DOD issues new labor, pay rules for civilian employees

National Security Personnel System final regulations

The Defense Department released today final rules for a new labor-management and pay system that will affect 650,000 DOD civilian employees. Lawmakers have 30 days to review the 437 pages of regulations before they go into effect, barring litigation to block them, DOD officials said this week.

Congress authorized DOD to create the regulations, known as the National Security Personnel System, after the 2001 terrorist attacks. At an Oct. 26 news briefing on the new system, Navy Secretary Gordon England, senior executive of NSPS, offered to allay fears that the new system has evoked among many of DOD’s unionized workers and their leaders.

“We believe the regulations strike a balance between employee interests and DOD’s need to accomplish its mission effectively and to respond swiftly to ever-changing national security interests,” England said.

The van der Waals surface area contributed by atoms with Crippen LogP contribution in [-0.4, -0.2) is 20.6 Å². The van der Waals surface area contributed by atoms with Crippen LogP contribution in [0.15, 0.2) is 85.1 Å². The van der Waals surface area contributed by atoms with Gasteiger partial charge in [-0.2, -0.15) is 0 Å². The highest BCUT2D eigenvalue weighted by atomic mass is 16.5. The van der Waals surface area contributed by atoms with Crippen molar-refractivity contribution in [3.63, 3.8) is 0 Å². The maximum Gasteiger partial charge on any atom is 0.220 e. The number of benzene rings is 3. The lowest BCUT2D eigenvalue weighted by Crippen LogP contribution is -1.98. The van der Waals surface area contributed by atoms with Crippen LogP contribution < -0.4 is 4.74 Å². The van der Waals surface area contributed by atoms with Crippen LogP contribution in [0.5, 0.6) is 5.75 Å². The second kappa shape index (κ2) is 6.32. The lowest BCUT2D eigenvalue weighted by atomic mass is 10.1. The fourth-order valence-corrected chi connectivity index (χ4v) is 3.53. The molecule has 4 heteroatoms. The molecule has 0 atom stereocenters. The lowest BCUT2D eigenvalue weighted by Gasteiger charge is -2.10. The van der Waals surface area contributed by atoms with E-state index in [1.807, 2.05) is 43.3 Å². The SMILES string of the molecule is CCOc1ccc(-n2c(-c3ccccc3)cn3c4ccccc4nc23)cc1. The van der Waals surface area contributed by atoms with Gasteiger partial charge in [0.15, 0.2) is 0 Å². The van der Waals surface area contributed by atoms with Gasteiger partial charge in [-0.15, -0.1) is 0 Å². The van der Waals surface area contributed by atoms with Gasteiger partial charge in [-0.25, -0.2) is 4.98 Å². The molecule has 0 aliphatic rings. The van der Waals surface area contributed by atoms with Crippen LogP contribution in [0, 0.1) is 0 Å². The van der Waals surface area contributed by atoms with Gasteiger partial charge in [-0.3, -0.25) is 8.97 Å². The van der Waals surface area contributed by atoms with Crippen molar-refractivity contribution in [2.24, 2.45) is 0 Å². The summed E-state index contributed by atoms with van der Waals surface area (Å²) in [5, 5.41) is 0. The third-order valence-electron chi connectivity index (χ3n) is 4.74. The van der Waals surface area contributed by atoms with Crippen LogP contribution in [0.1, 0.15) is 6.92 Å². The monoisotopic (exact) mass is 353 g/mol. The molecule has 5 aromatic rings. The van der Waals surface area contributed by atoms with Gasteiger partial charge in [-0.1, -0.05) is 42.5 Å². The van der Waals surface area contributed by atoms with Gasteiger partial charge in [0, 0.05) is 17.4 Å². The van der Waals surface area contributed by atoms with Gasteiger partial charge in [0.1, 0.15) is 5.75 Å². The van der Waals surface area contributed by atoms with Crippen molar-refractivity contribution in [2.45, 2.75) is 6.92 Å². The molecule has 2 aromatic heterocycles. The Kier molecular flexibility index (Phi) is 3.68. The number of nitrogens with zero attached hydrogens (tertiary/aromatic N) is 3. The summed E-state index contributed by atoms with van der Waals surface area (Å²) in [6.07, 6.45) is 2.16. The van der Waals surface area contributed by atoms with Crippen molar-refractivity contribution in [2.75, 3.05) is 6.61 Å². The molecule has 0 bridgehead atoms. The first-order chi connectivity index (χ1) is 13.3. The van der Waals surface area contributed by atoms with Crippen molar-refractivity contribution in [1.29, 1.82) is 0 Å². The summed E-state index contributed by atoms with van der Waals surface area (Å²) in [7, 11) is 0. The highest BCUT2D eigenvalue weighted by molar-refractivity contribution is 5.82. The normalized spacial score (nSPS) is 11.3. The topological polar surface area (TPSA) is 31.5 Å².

House Democratic Whip Steny Hoyer (D-Md.) released a statement today, expressing concern that the new regulations will end the General Schedule, under which DOD civilians are now paid, “and replace it with a new and untested system that has the potential to be used in an arbitrary and unfair manner.”

England said DOD has spent the past 18 months consulting with all involved parties to develop and revise the regulations. DOD has started training supervisors to implement the new regulations, he said. But if the department encounters problems as it is implementing the new rules, he added, “we will slow down the program.”

Featured

  • FCW Perspectives
    remote workers (elenabsl/Shutterstock.com)

    Post-pandemic IT leadership

    The rush to maximum telework did more than showcase the importance of IT -- it also forced them to rethink their own operations.

  • Management
    shutterstock image By enzozo; photo ID: 319763930

    Where does the TMF Board go from here?

    With a $1 billion cash infusion, relaxed repayment guidelines and a surge in proposals from federal agencies, questions have been raised about whether the board overseeing the Technology Modernization Fund has been scaled to cope with its newfound popularity.

Stay Connected